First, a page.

Once we have the logs & metric sets in a centralized location, it is very important that we should create some visualization chart so that we can utilize those logs & metric sets to solve any issue as soon as possible we find any. Also, in some case we would be able to anticipate the upcoming issues using those logs & metric sets.
In this case, once we have the dashboard ready we can share its URL to the other members of the team, and they can utilize it. This is very crucial that everybody understand the dashboard properly, and they can read the logs from the dashboard itself and no need to run the CLI commands.
Example: one great tool is Kibana which comes from Elastic stack (ELK stack). It is a powerful visualization tool. Usually Kibana is configured with Elasticsearch (where logs & metric sets are stored) and Kibana fetch the data from Elasticsearch to show it on the Kibana dashboard.
Throughout this article we saw and understood what are the various logs & metric sets in a Kubernetes environment and how to fetch those logs & metric sets to a centralized place for visualization purpose.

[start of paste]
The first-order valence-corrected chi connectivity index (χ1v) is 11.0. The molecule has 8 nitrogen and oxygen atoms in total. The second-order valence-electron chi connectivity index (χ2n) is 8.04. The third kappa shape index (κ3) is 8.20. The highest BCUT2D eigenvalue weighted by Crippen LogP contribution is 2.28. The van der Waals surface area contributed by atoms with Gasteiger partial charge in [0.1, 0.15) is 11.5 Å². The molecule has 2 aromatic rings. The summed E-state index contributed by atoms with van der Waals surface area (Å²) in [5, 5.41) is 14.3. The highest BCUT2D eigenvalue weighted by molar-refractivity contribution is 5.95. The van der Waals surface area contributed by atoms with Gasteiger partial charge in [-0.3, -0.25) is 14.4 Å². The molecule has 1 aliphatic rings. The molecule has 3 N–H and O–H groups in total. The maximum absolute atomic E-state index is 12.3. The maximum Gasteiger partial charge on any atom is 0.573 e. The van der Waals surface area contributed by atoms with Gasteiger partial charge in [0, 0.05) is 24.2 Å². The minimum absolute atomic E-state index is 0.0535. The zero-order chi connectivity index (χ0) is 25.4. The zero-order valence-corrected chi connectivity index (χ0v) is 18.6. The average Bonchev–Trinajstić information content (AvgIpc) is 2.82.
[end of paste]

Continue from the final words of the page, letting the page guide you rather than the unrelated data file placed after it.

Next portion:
Final thoughts, this is very much important to set up some monitoring tool in your Kubernetes cluster so that you can know the cluster health, node health, health of the application pods etc. If you depend on manual process to check the logs & metrics then it will delay the process. And in a production environment this kind of delay might not be acceptable. So we need to think & take action carefully.
If you are interested in learning DevOps, please have a look at the below articles, which will help you greatly.
- Kubernetes Series: Part 1 – Introduction to Kubernetes | Background of Kubernetes
- Kubernetes Series: Part 2 – Components of Kubernetes cluster | Kubernetes cluster in detail
- Kubernetes Series: Part 3 – What is Minikube and How to create a Kubernetes cluster (on Linux) using Minikube?
- Introduction to Azure DevOps – High level information
- Introduction to Ansible | High Level Understanding of Ansible
- Basics of automation using Ansible | Automate any task
- 10 frequently used ansible modules with example
- Jenkins Pipeline as code – High level information
- What is End-to-End Monitoring of any web application and Why do we need it?
- DevOps Engineer or Software Developer Engineer which is better for you?- Let’s discuss
- How To Be A Good DevOps Engineer?
- How to do git push, git pull, git add, git commit etc. with Bitbucket